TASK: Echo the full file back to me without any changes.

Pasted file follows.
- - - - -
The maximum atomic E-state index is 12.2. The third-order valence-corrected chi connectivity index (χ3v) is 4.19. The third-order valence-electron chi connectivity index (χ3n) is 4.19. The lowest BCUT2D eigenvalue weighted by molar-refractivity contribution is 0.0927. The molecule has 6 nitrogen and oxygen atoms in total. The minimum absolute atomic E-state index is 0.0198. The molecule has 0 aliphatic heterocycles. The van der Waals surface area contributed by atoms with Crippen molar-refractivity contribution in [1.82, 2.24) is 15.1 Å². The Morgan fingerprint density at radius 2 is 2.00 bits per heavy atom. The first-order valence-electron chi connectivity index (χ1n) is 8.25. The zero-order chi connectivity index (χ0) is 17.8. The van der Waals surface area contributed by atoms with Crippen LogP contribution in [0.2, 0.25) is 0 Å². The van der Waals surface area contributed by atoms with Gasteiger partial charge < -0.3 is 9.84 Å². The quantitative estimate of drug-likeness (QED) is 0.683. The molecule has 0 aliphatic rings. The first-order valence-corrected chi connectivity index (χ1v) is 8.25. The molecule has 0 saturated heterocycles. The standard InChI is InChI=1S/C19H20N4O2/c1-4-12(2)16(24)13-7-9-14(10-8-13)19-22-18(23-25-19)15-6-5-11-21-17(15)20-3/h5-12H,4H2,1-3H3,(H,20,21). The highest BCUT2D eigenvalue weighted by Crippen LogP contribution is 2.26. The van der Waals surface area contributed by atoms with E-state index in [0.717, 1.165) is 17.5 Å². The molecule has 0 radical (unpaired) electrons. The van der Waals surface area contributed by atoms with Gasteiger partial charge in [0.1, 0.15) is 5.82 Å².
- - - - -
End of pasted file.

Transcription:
The maximum atomic E-state index is 12.2. The third-order valence-corrected chi connectivity index (χ3v) is 4.19. The third-order valence-electron chi connectivity index (χ3n) is 4.19. The lowest BCUT2D eigenvalue weighted by molar-refractivity contribution is 0.0927. The molecule has 6 nitrogen and oxygen atoms in total. The minimum absolute atomic E-state index is 0.0198. The molecule has 0 aliphatic heterocycles. The van der Waals surface area contributed by atoms with Crippen molar-refractivity contribution in [1.82, 2.24) is 15.1 Å². The Morgan fingerprint density at radius 2 is 2.00 bits per heavy atom. The first-order valence-electron chi connectivity index (χ1n) is 8.25. The zero-order chi connectivity index (χ0) is 17.8. The van der Waals surface area contributed by atoms with Crippen LogP contribution in [0.2, 0.25) is 0 Å². The van der Waals surface area contributed by atoms with Gasteiger partial charge < -0.3 is 9.84 Å². The quantitative estimate of drug-likeness (QED) is 0.683. The molecule has 0 aliphatic rings. The first-order valence-corrected chi connectivity index (χ1v) is 8.25. The molecule has 0 saturated heterocycles. The standard InChI is InChI=1S/C19H20N4O2/c1-4-12(2)16(24)13-7-9-14(10-8-13)19-22-18(23-25-19)15-6-5-11-21-17(15)20-3/h5-12H,4H2,1-3H3,(H,20,21). The highest BCUT2D eigenvalue weighted by Crippen LogP contribution is 2.26. The van der Waals surface area contributed by atoms with E-state index in [0.717, 1.165) is 17.5 Å². The molecule has 0 radical (unpaired) electrons. The van der Waals surface area contributed by atoms with Gasteiger partial charge in [0.1, 0.15) is 5.82 Å².